Within these narrative progressions, the movie smartly utilizes its large ensemble and finds impressive ways of building the individual characters – delivering exposition that never feels like exposition. The audience picks up clues from their private conversations that inform their personalities as well as the larger mystery in the film (including effective red herrings in the mix that are tempting to chase). Additionally, there are entertaining dynamics to follow, the standouts in the supporting cast being the beleaguered working relationship between the assistant and fading movie star, and the sycophantic support that the editor provides his star restaurant critic.

The Menu's entire cast is fantastic, but its three main stars shine particularly bright. 

There is no weak leak in the cast of The Menu, but there are standouts… and they’re probably the names that you are expecting. Anya Taylor-Joy, for starters, continues to prove herself over and over again as one of the premier leading actors of her generation as she effortlessly pops. Amidst all of the pomp and fawning over the food at Hawthorne, she provides a more cynical, working class perspective that intriguingly clouds Julian Slowik’s presentation, and she is phenomenal as the cutting teeth with which the satire bites.

Amazing for exact opposite reasons, Nicholas Hoult is a terrific scene-stealer as well. Tyler could be described as a caricature, as he is incarnate what you imagine when you think of an affected foodie who can’t take a bit of a meal without photographing it first, but it importantly never feels phony or like parody. Tyler’s ridiculousness, particularly as the chaos in the film starts to mount, is a comedy wellspring for the film, but he certainly gets his own intense moments of drama as well.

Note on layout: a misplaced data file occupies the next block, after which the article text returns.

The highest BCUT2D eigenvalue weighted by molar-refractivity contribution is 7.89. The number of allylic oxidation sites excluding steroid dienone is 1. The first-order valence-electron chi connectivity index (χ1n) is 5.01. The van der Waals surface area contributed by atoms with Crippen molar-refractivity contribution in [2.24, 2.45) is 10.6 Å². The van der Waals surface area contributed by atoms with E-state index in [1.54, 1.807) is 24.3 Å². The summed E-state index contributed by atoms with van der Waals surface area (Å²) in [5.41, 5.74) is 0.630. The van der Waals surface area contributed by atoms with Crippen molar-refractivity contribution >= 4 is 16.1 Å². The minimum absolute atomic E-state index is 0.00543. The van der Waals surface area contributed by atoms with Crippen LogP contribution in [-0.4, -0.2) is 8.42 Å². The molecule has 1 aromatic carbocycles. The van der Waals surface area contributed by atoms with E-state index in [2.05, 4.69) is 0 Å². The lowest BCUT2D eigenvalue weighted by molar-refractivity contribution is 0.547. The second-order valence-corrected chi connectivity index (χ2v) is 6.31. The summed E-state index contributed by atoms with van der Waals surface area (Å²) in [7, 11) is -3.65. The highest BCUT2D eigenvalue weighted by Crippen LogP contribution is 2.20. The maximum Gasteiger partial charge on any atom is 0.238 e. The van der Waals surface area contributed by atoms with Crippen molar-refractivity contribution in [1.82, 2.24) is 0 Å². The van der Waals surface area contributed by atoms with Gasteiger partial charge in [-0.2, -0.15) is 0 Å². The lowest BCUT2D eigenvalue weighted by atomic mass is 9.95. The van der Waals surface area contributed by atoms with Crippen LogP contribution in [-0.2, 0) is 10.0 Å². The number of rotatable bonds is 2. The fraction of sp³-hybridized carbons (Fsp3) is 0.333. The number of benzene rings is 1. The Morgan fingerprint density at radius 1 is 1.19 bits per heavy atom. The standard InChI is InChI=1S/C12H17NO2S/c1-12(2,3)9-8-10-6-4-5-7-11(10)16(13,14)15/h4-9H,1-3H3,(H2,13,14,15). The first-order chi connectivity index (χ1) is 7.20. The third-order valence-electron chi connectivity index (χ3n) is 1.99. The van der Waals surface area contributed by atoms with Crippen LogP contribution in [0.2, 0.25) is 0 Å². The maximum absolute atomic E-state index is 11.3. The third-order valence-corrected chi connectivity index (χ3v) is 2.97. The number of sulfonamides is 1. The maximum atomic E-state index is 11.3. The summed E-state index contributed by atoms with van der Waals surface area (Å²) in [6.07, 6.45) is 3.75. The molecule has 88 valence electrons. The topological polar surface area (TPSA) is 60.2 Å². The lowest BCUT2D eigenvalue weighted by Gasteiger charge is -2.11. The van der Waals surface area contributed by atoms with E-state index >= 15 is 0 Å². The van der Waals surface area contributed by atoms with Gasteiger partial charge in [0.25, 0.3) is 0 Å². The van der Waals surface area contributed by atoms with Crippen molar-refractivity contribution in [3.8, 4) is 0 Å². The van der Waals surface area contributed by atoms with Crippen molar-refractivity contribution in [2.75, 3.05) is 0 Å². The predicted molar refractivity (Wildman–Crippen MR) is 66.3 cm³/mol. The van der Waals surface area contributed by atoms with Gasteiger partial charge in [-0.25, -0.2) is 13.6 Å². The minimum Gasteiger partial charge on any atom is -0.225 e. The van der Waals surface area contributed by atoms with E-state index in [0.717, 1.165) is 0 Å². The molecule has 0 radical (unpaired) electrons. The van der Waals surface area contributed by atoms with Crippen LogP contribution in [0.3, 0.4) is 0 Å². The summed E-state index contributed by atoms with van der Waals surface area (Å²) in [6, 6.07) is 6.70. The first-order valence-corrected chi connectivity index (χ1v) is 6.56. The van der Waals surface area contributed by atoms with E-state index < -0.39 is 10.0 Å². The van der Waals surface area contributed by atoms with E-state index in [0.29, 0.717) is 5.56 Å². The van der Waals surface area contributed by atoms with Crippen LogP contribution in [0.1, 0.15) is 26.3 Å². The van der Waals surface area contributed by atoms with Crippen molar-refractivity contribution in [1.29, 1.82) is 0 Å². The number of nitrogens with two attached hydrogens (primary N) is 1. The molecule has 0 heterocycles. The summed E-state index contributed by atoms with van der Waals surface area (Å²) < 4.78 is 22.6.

As The Menu’s enigmatic antagonist, Ralph Fiennes regularly and instantly captivates attention with ear drum-shattering claps that shake your spine each and every time, but the gesture is practically symbolic of the actor’s gravitas and screen presence. As he presents each course, you can tell that there is something bubbling up behind his eyes and ready to boil over, and it’s translated externally as a fierce intensity from which you’re afraid to look away (what could be called the “Fiennes Special” at this point). And he’s particularly fun to see spar with Anya Taylor-Joy, as Julian knows that Margot is not supposed to be there, and he has no idea what to do about it.

The design of The Menu alone instills its own level of tension.

In addition to getting the focus of his patrons, Julian’s aforementioned claps are a tool that is used by The Menu to demonstrate the chef’s extreme command over his kitchen staff – who react to the sound in regimented fashion and instantly halt their work to listen to their leader. That expressed control and rigidity bleeds into the film’s larger aesthetic in remarkable fashion, and adds a thick layer of tension to the entire enterprise. The sound editing is spectacular (the movie need not do more than have the staff loudly declare, “Yes, chef” to intensify any given moment), and the production design is rich and pristine… which just invites you to think about the mess that is going to muss it all up.

Between the multi-layered mystery and the blended tones, The Menu is complex treat, but one that only becomes more and more satisfying as it goes. It has tremendous presentation, and offers delicious social commentary. Make a meal of it before it’s spoiled.

Eric Eisenberg
Assistant Managing Editor

NJ native who calls LA home and lives in a Dreamatorium. A decade-plus CinemaBlend veteran who is endlessly enthusiastic about the career he’s dreamt of since seventh grade.